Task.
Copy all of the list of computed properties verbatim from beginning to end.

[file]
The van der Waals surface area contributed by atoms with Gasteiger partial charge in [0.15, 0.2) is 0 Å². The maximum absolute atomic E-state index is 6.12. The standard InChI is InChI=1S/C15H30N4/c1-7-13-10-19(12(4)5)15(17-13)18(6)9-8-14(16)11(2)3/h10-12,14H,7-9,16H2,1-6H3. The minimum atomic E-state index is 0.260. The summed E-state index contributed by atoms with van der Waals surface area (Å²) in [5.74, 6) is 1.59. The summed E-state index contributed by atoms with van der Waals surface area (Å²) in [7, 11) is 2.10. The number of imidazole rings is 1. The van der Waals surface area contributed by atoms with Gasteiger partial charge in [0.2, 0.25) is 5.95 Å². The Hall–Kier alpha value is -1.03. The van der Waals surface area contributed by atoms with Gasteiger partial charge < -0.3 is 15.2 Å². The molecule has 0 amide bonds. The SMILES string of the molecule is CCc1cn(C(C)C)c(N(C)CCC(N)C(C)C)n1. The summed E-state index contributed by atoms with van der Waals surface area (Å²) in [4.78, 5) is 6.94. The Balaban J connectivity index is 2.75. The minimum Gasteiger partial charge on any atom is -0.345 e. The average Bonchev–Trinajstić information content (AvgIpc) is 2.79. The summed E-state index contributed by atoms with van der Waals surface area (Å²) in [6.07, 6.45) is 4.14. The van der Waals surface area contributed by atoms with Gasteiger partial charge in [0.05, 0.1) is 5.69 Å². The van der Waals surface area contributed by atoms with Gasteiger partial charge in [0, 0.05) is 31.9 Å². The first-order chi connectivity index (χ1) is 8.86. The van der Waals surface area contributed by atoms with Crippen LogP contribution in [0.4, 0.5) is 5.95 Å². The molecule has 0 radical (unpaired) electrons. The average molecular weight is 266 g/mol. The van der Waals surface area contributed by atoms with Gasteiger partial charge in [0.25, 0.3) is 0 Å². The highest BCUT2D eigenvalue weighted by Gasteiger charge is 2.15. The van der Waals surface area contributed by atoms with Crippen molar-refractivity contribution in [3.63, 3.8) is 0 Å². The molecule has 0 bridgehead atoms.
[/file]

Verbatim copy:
The van der Waals surface area contributed by atoms with Gasteiger partial charge in [0.15, 0.2) is 0 Å². The maximum absolute atomic E-state index is 6.12. The standard InChI is InChI=1S/C15H30N4/c1-7-13-10-19(12(4)5)15(17-13)18(6)9-8-14(16)11(2)3/h10-12,14H,7-9,16H2,1-6H3. The minimum atomic E-state index is 0.260. The summed E-state index contributed by atoms with van der Waals surface area (Å²) in [5.74, 6) is 1.59. The summed E-state index contributed by atoms with van der Waals surface area (Å²) in [7, 11) is 2.10. The number of imidazole rings is 1. The van der Waals surface area contributed by atoms with Gasteiger partial charge in [0.2, 0.25) is 5.95 Å². The Hall–Kier alpha value is -1.03. The van der Waals surface area contributed by atoms with Gasteiger partial charge < -0.3 is 15.2 Å². The molecule has 0 amide bonds. The SMILES string of the molecule is CCc1cn(C(C)C)c(N(C)CCC(N)C(C)C)n1. The summed E-state index contributed by atoms with van der Waals surface area (Å²) in [4.78, 5) is 6.94. The Balaban J connectivity index is 2.75. The minimum Gasteiger partial charge on any atom is -0.345 e. The average Bonchev–Trinajstić information content (AvgIpc) is 2.79. The summed E-state index contributed by atoms with van der Waals surface area (Å²) in [6.07, 6.45) is 4.14. The van der Waals surface area contributed by atoms with Gasteiger partial charge in [0.05, 0.1) is 5.69 Å². The van der Waals surface area contributed by atoms with Gasteiger partial charge in [0, 0.05) is 31.9 Å². The first-order chi connectivity index (χ1) is 8.86. The van der Waals surface area contributed by atoms with Crippen LogP contribution in [0.4, 0.5) is 5.95 Å². The molecule has 0 radical (unpaired) electrons. The average molecular weight is 266 g/mol. The van der Waals surface area contributed by atoms with Gasteiger partial charge in [0.25, 0.3) is 0 Å². The highest BCUT2D eigenvalue weighted by Gasteiger charge is 2.15. The van der Waals surface area contributed by atoms with Crippen molar-refractivity contribution in [3.63, 3.8) is 0 Å². The molecule has 0 bridgehead atoms.